Contract work is a fast-growing area, as it saves employers big bucks in benefits. Be sure the terms are straightforward and in writing. Consider whether the company will pay expenses, things like transportation to meetings, postage, etc., and factor that in to your fees. 

Contract work or freelancing can be a gateway to future full-time work at a company. You might juggle two or three contract assignments for different companies. If a part-time or full-time position opens up, and you want it, you may have an advantage in that they already know your work. 

3. Add Up the Pros & Cons

As the economy has forced some employers to cut back, there may be more part-time jobs available than in the past. The number of workers choosing part-time for non-economic reasons rose in the last year, according to the Bureau of Labor Statistics.

Among the obvious advantage of part-time work is the reduction in hours. That's especially valuable if you're going through chemo or other fatigue-inducing treatments, or on your way to recovery but not quite back to 100%.

However, if you plan to go after a couple part-time jobs, consider the total hours as well as total pay. Can you handle the hours? Do they equal the same as a full-time job? If your goal is to cut down on the number of hours you work, do they add up to a workable amount for you? 

Getting back to work--especially if you're picking a part-time job where you work on site and have human contact--can lift your spirits. That's hard to assign a dollar value to.

Figure the cost savings of working from home in terms of lunches out and dry cleaning.

Consider that many part-time jobs don't include health insurance and other benefits. 

Remember that if you are transitioning from a full-time job at a company to part-time at the same company, and you had a group health care plan, you may qualify for COBRA. It allows you to continue your group health benefits for a limited period of time. There are key things to do to make sure you can avail yourself of COBRA, for more information visit our info on recent insurance legislation.

Switching to a part-time job or jobs from full-time might stall your career progress. But not always. As moms and some dads wind down work time while raising young children, then return full-time, the idea is not as foreign to employers.

If you have several part-time assignments, consider your need to multitask. You will have multiple to-do lists, depending on what job you are at at the moment. Part-timers may be ''fill-in'' people, so you could be working for more than one boss. You could also be switched to different assignments as other workers go on leave or depart the company.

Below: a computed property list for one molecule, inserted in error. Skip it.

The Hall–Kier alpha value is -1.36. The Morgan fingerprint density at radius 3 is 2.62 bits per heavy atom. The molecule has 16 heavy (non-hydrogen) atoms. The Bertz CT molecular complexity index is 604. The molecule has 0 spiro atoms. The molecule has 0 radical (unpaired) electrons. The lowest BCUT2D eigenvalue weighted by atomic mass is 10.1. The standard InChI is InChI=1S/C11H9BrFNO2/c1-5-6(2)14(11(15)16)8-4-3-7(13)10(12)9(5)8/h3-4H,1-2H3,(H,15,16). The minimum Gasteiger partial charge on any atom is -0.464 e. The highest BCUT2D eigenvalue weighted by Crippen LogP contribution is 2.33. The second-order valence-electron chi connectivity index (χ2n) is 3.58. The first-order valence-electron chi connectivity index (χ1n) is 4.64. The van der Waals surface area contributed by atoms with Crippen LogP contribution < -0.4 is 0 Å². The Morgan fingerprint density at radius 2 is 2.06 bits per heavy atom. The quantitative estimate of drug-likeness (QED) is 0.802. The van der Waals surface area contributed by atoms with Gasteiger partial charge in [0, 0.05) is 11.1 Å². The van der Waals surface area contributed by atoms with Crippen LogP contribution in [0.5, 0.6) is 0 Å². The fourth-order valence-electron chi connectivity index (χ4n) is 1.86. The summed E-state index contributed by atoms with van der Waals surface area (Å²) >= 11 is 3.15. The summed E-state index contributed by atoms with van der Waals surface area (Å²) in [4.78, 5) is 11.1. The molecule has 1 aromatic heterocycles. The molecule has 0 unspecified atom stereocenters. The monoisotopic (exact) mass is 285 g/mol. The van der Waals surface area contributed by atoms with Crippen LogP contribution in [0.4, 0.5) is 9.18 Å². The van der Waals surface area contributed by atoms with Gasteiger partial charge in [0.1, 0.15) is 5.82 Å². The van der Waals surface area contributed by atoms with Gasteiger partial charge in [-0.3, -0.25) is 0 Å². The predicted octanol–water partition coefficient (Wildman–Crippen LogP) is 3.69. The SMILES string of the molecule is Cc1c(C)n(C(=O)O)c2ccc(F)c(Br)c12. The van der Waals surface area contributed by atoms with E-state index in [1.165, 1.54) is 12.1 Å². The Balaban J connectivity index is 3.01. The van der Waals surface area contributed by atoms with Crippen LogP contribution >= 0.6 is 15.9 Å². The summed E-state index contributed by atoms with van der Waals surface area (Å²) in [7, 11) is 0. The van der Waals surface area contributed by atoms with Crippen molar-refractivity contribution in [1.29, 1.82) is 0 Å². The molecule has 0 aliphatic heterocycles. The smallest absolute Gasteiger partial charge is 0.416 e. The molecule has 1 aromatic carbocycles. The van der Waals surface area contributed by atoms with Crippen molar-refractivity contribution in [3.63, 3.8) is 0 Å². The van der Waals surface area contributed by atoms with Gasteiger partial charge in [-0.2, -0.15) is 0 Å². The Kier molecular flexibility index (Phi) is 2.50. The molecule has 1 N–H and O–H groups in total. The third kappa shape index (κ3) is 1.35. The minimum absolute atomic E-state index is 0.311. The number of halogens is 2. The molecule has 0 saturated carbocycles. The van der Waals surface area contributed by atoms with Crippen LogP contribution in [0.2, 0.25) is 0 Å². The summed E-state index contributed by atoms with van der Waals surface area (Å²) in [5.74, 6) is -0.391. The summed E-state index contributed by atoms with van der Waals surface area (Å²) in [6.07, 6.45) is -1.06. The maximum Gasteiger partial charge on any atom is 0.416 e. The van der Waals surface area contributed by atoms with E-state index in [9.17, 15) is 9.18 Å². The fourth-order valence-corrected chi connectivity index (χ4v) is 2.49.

Think about whether you can handle that, especially if you are coping with fatigue or “chemo brain”. Some tips for managing both can be found here:

4. Find Flexible Companies

Of course, some companies are more open to the idea of part-time, flexible work.

You can search the internet for information on companies that offer flexible arrangements--such as letting you set your hours, hiring you on a project basis, or other options.

Check websites such as the FlexJobs website ( It lists the most flexible companies in the country. You can also search for the most flexible companies by location.

Whether you are a mom or not, check out Working Mother Magazine's annual top 100 company list:

The companies make the list based on a number of features, including flexibility of schedules. Each company on the list has a brief blurb, where you can often find out about flexible schedule options. For instance, the 2010 list says Abbott allows 89% of its workers to follow a flexible schedule. At Allstate, it is 94%. At Intel, 80% of employees could adjust their hours to fit their needs in 2009.

Another good website is It links to FlexJob's list and to 18 other websites and agencies that focus on flexible employment. (Among them: Flexible Executives, Part-time Pros, FlexForceProfessionals.) Click on the individual links for more information. Some companies operate in many states; others are limited to a metropolitan area.